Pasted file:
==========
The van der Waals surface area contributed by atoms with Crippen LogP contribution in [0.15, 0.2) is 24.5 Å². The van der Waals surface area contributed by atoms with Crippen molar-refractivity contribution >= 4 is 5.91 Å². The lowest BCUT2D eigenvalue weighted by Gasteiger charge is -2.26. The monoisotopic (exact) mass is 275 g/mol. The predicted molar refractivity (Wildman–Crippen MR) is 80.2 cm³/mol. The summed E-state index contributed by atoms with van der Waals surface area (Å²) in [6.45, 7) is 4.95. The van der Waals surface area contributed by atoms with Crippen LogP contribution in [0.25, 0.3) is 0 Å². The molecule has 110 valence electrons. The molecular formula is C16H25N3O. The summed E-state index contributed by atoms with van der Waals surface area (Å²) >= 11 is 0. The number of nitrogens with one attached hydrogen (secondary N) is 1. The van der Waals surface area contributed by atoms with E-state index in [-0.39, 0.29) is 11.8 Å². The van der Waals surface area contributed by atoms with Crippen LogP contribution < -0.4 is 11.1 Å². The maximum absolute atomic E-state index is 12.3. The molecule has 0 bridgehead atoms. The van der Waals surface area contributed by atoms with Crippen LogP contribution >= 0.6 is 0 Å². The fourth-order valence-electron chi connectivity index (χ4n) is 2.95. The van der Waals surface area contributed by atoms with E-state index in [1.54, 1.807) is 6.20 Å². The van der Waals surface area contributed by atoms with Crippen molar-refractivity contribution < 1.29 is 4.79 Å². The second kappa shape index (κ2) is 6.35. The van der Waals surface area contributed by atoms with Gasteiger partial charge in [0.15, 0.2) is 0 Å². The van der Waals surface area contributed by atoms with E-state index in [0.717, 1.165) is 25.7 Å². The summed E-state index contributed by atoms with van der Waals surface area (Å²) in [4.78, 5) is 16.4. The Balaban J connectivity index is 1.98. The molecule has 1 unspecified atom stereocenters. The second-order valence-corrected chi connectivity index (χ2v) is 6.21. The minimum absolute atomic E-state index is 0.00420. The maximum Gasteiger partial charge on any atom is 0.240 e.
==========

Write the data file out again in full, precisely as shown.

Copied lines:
The van der Waals surface area contributed by atoms with Crippen LogP contribution in [0.15, 0.2) is 24.5 Å². The van der Waals surface area contributed by atoms with Crippen molar-refractivity contribution >= 4 is 5.91 Å². The lowest BCUT2D eigenvalue weighted by Gasteiger charge is -2.26. The monoisotopic (exact) mass is 275 g/mol. The predicted molar refractivity (Wildman–Crippen MR) is 80.2 cm³/mol. The summed E-state index contributed by atoms with van der Waals surface area (Å²) in [6.45, 7) is 4.95. The van der Waals surface area contributed by atoms with Crippen LogP contribution in [0.25, 0.3) is 0 Å². The molecule has 110 valence electrons. The molecular formula is C16H25N3O. The summed E-state index contributed by atoms with van der Waals surface area (Å²) >= 11 is 0. The number of nitrogens with one attached hydrogen (secondary N) is 1. The van der Waals surface area contributed by atoms with E-state index in [-0.39, 0.29) is 11.8 Å². The van der Waals surface area contributed by atoms with Crippen LogP contribution < -0.4 is 11.1 Å². The maximum absolute atomic E-state index is 12.3. The molecule has 0 bridgehead atoms. The van der Waals surface area contributed by atoms with Crippen LogP contribution >= 0.6 is 0 Å². The fourth-order valence-electron chi connectivity index (χ4n) is 2.95. The van der Waals surface area contributed by atoms with E-state index in [1.54, 1.807) is 6.20 Å². The van der Waals surface area contributed by atoms with Crippen molar-refractivity contribution < 1.29 is 4.79 Å². The second kappa shape index (κ2) is 6.35. The van der Waals surface area contributed by atoms with Gasteiger partial charge in [0.15, 0.2) is 0 Å². The van der Waals surface area contributed by atoms with E-state index in [0.717, 1.165) is 25.7 Å². The summed E-state index contributed by atoms with van der Waals surface area (Å²) in [4.78, 5) is 16.4. The Balaban J connectivity index is 1.98. The molecule has 1 unspecified atom stereocenters. The second-order valence-corrected chi connectivity index (χ2v) is 6.21. The minimum absolute atomic E-state index is 0.00420. The maximum Gasteiger partial charge on any atom is 0.240 e.